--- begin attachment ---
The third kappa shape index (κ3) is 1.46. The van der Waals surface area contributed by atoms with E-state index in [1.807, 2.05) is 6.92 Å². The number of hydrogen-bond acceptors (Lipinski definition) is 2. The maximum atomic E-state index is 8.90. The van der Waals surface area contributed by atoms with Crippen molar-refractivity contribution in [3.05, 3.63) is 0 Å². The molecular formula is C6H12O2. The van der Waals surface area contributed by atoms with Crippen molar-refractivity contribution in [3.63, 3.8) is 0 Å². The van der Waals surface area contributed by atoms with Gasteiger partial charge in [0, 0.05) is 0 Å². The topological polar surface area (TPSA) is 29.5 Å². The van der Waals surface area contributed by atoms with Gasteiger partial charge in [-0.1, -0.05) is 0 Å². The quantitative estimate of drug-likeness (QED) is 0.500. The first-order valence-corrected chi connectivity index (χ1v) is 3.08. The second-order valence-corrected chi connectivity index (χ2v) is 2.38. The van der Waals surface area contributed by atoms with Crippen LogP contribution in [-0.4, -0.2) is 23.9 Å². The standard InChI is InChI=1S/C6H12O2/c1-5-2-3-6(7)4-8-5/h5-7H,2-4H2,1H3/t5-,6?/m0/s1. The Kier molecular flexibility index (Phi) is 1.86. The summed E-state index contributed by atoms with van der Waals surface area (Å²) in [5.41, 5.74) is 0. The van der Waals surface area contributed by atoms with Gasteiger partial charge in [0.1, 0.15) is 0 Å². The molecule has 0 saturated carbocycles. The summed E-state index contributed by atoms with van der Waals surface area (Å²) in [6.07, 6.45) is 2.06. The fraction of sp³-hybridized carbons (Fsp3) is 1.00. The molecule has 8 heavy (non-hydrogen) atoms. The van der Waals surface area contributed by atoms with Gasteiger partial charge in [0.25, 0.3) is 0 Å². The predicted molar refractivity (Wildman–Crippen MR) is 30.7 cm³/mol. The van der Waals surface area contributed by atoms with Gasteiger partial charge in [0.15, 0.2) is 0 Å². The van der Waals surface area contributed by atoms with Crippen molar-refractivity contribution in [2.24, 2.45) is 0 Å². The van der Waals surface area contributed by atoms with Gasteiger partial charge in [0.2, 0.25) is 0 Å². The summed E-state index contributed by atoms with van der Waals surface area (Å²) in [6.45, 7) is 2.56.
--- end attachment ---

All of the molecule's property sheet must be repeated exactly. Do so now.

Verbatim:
The third kappa shape index (κ3) is 1.46. The van der Waals surface area contributed by atoms with E-state index in [1.807, 2.05) is 6.92 Å². The number of hydrogen-bond acceptors (Lipinski definition) is 2. The maximum atomic E-state index is 8.90. The van der Waals surface area contributed by atoms with Crippen molar-refractivity contribution in [3.05, 3.63) is 0 Å². The molecular formula is C6H12O2. The van der Waals surface area contributed by atoms with Crippen molar-refractivity contribution in [3.63, 3.8) is 0 Å². The van der Waals surface area contributed by atoms with Gasteiger partial charge in [0, 0.05) is 0 Å². The topological polar surface area (TPSA) is 29.5 Å². The van der Waals surface area contributed by atoms with Gasteiger partial charge in [-0.1, -0.05) is 0 Å². The quantitative estimate of drug-likeness (QED) is 0.500. The first-order valence-corrected chi connectivity index (χ1v) is 3.08. The second-order valence-corrected chi connectivity index (χ2v) is 2.38. The van der Waals surface area contributed by atoms with Crippen LogP contribution in [-0.4, -0.2) is 23.9 Å². The standard InChI is InChI=1S/C6H12O2/c1-5-2-3-6(7)4-8-5/h5-7H,2-4H2,1H3/t5-,6?/m0/s1. The Kier molecular flexibility index (Phi) is 1.86. The summed E-state index contributed by atoms with van der Waals surface area (Å²) in [5.41, 5.74) is 0. The van der Waals surface area contributed by atoms with Gasteiger partial charge in [0.1, 0.15) is 0 Å². The molecule has 0 saturated carbocycles. The summed E-state index contributed by atoms with van der Waals surface area (Å²) in [6.07, 6.45) is 2.06. The fraction of sp³-hybridized carbons (Fsp3) is 1.00. The molecule has 8 heavy (non-hydrogen) atoms. The van der Waals surface area contributed by atoms with Gasteiger partial charge in [0.25, 0.3) is 0 Å². The predicted molar refractivity (Wildman–Crippen MR) is 30.7 cm³/mol. The van der Waals surface area contributed by atoms with Gasteiger partial charge in [0.15, 0.2) is 0 Å². The van der Waals surface area contributed by atoms with Crippen molar-refractivity contribution in [2.24, 2.45) is 0 Å². The van der Waals surface area contributed by atoms with Gasteiger partial charge in [0.2, 0.25) is 0 Å². The summed E-state index contributed by atoms with van der Waals surface area (Å²) in [6.45, 7) is 2.56.